Blue Cross' plans to create a for-profit business -- which the company had once hoped would be approved by now -- appear headed for a lengthy debate and an uncertain future in the 1996 General Assembly.
Company executives and Maryland Insurance Commissioner Dwight K. Bartlett III got a taste of the future when they testified yesterday in Annapolis for the first time about the plans.
Nonprofit Blue Cross and Blue Shield of Maryland would split into nonprofit and for-profit businesses, and sell part ownership to investors.
Members of the Senate Finance Committee fired a barrage of tough questions at the company, and Mr. Bartlett, focusing heavily on one of the key issues: Who will benefit from the hundreds of millions of dollars that could be generated from stock sales and earnings?
Mr. Bartlett stuck to his position that the general public is not entitled, under Maryland law, to receive the money. Only subscribers may benefit, he said, though it is unclear from the company's plans how that would occur.
The state's top insurance regulator invited the legislature to change the law if it wishes -- something the legislature will at least consider doing.
Committee Chairman Thomas L. Bromwell reiterated that the legislature would make the final decision on that and other issues raised by the company's plans -- a view shared by Gov. Parris N. Glendening, Senate President Thomas V. Mike Miller Jr. and House Speaker Casper R. Taylor Jr.
"This is a fundamental policy issue that will affect the economic ,, well-being of the state as well as policyholders," Mr. Glendening said in an interview yesterday.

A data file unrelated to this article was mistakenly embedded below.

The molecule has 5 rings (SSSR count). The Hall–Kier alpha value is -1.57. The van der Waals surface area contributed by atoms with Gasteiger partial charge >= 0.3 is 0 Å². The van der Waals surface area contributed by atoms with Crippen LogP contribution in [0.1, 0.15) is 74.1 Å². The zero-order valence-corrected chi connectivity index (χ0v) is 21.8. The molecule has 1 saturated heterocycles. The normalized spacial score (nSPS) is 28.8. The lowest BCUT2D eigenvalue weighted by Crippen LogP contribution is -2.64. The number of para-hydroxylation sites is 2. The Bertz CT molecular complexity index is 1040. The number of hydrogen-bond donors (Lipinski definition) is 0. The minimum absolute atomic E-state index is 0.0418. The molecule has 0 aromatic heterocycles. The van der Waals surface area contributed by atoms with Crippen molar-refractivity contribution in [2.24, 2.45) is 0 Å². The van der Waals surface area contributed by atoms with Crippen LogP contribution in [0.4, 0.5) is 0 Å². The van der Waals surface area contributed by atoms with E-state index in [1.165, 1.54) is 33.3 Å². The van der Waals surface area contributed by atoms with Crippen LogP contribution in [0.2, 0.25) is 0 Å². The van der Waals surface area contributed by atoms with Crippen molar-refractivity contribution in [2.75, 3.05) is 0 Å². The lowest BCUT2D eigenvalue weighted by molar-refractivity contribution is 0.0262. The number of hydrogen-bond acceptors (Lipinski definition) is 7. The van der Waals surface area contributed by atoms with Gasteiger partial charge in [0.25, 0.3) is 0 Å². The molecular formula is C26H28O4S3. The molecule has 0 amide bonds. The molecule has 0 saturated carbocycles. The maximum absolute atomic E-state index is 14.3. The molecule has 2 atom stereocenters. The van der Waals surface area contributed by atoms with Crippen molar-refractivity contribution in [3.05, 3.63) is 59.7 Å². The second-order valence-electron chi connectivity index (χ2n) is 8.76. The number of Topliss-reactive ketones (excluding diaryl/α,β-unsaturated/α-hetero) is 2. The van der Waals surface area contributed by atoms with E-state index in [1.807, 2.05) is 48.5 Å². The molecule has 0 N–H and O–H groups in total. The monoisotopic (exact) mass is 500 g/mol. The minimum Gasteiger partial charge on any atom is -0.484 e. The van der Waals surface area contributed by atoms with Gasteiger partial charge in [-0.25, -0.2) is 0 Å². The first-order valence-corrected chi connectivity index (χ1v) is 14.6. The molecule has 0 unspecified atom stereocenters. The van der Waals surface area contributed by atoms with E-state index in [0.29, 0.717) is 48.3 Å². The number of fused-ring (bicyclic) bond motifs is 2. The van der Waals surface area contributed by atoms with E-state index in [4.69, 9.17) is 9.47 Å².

"In that sense, any decision that is reached must be done through the normal legislative process. Obviously that means committee hearings, the public hearings, and the governor and the legislature working together as well."
At the committee meeting, Mr. Miller also cautioned Blue Cross and Mr. Bartlett that it is "important that we not move too hastily" on the company's plans. He said Maryland should take a look at how other states are handling similar Blue Cross restructuring plans.
Mr. Taylor said the legislature will begin hearings after it has received a formal plan from Blue Cross.
But the company, which had hoped to present Mr. Bartlett a plan this summer and win his approval, now says it may be late December before a plan is unveiled.
Company officials said they will wait for state-hired experts to analyze aspects of the preliminary plans they have been discussing with Mr. Bartlett since he rejected a similar Blue Cross restructuring proposal in January.
Mr. Bartlett disclosed to the committee that on Friday he took the first step toward hiring outside experts by requesting consulting proposals from the "Big Six" national accounting firms.
The consultant will determine the value of assets that Blue Cross wants to shift from its present nonprofit company to a new for-profit firm that would sell stock. This will help determine how much the for-profit company must pay the general public or subscribers or whoever the legislature decides is entitled to benefit.
Sen. George W. Della Jr. strongly suggested that Mr. Bartlett needs lots of advice and observed that Blue Cross has an "army of lawyers." Mr. Della sharply questioned Blue Cross' motives, asserting, "Somebody is going to benefit out of this, and it's not going to be the public."
"I beg to differ emphatically," retorted William L. Jews, Blue Cross president and chief executive. Mr. Jews, who has tried to keep secret details of his company's plans, said "there ought to be full public disclosure" and "full debate" on who should benefit from the for-profit, stock-selling business.
Despite many private discussions among company officials, consultants and Mr. Bartlett's office, Mr. Jews insisted that "no proposals have been finalized" and that "there are no preconceived notions."
Mr. Jews rejected comparisons with California, where a Blue Cross company converted entirely to a for-profit business and was required to contribute $3.2 billion to charitable foundations.
Blue Cross of Maryland should not convert entirely to a for-profit company, because it would no longer be a locally controlled business committed to insuring all people, regardless of health, he said.
But company officials said they don't object to creation of a foundation.
Who should control the foundation -- Blue Cross or others -- is another issue for the legislature to discuss, they said.